As further examples regarding chemical hazards, FDA finds that exposure can lead to immediate illness, such as, an allergic reaction to an undeclared peanut or to a residue in milk of penicillin used to treat the cow. However, long term effects should also be considered, such as impaired cognitive development in children exposed to lead in foods and liver cancer as the result of chronic exposure to aflatoxin. HARPC requires that hazards, such as the examples of biological and chemical hazards discussed above, be evaluated to determine whether they are reasonably likely to occur, even if the chemical hazard occurs infrequently.
HARPC also sets forth a specific requirement for the evaluation of environmental pathogens in conjunction with certain ready-to-eat (RTE) foods. Whenever a ready-to-eat (RTE) food is exposed to the environment prior to packaging and the packaged food does not receive a treatment or include a control measure that would significantly minimize the pathogen, the hazard analysis must evaluate environmental pathogens.
What constitutes RTE food is interpreted broadly and includes food for which it is reasonably foreseeable that the food will be eaten without further processing that would significantly minimize biological hazards, e.g., raw cookie dough and dried soup mix. Examples of environmental pathogens include Salmonella spp. and L. monocytogenes. Although HARPC sets forth this specific requirement for certain RTE food, it does not exclude other foods and facilities from the potential evaluation of environmental pathogens. In other words, environmental pathogens must be included in a hazard analysis if they are known or reasonably foreseeable hazards, regardless of the RTE-status of the food.
In addition, the hazard evaluation must consider virtually every aspect of the food evaluated – including its ingredients and formula; production facility and equipment; processing; transportation, storage and distribution; and foreseeable uses – to determine the effect on its safety. Using production equipment as an example, a hazard evaluation would need to consider, among other things, whether the facility and equipment could introduce a hazard into foods.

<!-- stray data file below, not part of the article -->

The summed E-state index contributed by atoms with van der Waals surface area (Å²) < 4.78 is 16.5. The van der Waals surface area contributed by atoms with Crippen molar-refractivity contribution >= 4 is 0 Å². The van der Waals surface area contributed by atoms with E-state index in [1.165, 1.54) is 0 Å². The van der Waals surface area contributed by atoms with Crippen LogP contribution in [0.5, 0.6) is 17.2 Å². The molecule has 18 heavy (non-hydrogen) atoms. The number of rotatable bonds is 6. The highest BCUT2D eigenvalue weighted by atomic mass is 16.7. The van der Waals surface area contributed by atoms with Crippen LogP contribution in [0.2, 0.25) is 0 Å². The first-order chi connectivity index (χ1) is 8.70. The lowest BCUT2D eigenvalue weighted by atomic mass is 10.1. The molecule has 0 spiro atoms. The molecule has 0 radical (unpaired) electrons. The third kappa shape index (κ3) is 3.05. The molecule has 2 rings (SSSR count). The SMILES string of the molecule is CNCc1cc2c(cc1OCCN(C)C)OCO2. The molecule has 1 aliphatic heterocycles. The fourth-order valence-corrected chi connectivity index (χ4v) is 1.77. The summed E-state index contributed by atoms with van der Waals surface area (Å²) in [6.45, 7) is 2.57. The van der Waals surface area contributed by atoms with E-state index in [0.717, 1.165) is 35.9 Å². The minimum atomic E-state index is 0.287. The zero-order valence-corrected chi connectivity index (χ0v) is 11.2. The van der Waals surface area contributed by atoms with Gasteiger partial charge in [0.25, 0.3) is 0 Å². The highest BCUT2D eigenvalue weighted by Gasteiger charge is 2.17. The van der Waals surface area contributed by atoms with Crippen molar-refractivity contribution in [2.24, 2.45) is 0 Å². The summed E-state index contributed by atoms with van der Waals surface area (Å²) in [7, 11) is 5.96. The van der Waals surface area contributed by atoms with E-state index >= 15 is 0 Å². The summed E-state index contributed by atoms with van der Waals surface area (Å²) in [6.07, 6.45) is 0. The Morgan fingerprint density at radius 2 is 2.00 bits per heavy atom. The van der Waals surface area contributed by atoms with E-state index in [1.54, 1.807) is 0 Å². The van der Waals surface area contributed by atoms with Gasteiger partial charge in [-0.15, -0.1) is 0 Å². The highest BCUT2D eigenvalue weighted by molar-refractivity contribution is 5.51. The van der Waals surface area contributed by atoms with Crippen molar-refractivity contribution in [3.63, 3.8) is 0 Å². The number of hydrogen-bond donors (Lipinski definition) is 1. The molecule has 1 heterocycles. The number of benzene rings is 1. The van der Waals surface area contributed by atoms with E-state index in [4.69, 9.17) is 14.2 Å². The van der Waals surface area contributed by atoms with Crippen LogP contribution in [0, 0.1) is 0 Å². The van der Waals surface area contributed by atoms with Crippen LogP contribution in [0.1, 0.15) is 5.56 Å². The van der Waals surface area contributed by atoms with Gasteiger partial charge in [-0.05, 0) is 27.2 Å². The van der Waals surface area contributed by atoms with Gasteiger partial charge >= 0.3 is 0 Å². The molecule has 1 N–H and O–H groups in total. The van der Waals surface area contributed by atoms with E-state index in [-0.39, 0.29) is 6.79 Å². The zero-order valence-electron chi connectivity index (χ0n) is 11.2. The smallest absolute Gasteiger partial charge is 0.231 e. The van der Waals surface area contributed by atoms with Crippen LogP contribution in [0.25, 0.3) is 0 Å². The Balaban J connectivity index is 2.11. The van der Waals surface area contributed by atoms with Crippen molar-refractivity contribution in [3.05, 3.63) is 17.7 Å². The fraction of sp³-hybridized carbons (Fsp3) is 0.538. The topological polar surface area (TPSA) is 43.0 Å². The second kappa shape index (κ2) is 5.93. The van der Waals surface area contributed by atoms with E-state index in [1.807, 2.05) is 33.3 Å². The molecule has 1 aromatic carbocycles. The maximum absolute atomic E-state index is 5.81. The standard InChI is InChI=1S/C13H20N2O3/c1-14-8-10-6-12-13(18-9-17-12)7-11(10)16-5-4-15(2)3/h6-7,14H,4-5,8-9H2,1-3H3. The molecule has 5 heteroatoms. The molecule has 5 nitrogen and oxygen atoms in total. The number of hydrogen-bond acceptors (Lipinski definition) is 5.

One might consider, for example, whether the design of the equipment is conducive to thorough sanitation. Equipment that is difficult to clean, e.g., with niches, rough edges, close fitting parts, etc., can permit environmental pathogens to become established and potentially contaminate food. Also, equipment which requires metal-to-metal contact to function properly may generate metal fragments and therefore a hazard evaluation should consider the impact that potential physical hazards may have on the food.
As a further illustration, processing-related hazards should be evaluated to determine their impact on food safety. For example, hazards may arise from the cooling or holding of certain foods because of the potential for germination of pathogenic sporeforming bacteria (such as Clostridium perfringens) increases as a product reaches a temperature that will support germination. Also, toxins can be produced by Staphylococcus aureus or Bacillus cereus in a product that has been heated and then held at room temperature during processing if the product formulation supports growth and toxin formation and the bacteria are present. A facility should consider these factors and any other relevant factors that might potentially affect the safety of the finished food.
After the facility has prepared its written hazard analysis and determined that a hazard identified requires a preventive control, it must identify and implement preventive controls that will ensure that hazards will be significantly minimized or prevented. Accordingly, the next installment of this FSMA HARPC series will discuss preventative controls and it will appear on FoodProcessing.com.
Eric Lindstrom formerly was with Keller and Heckman LLP, now is with Lindstrom Food Law. This article provides information about the law. It does not, nor is it intended to, provide legal advice, which involves the application of law to an entity’s specific circumstances and depends on many factors.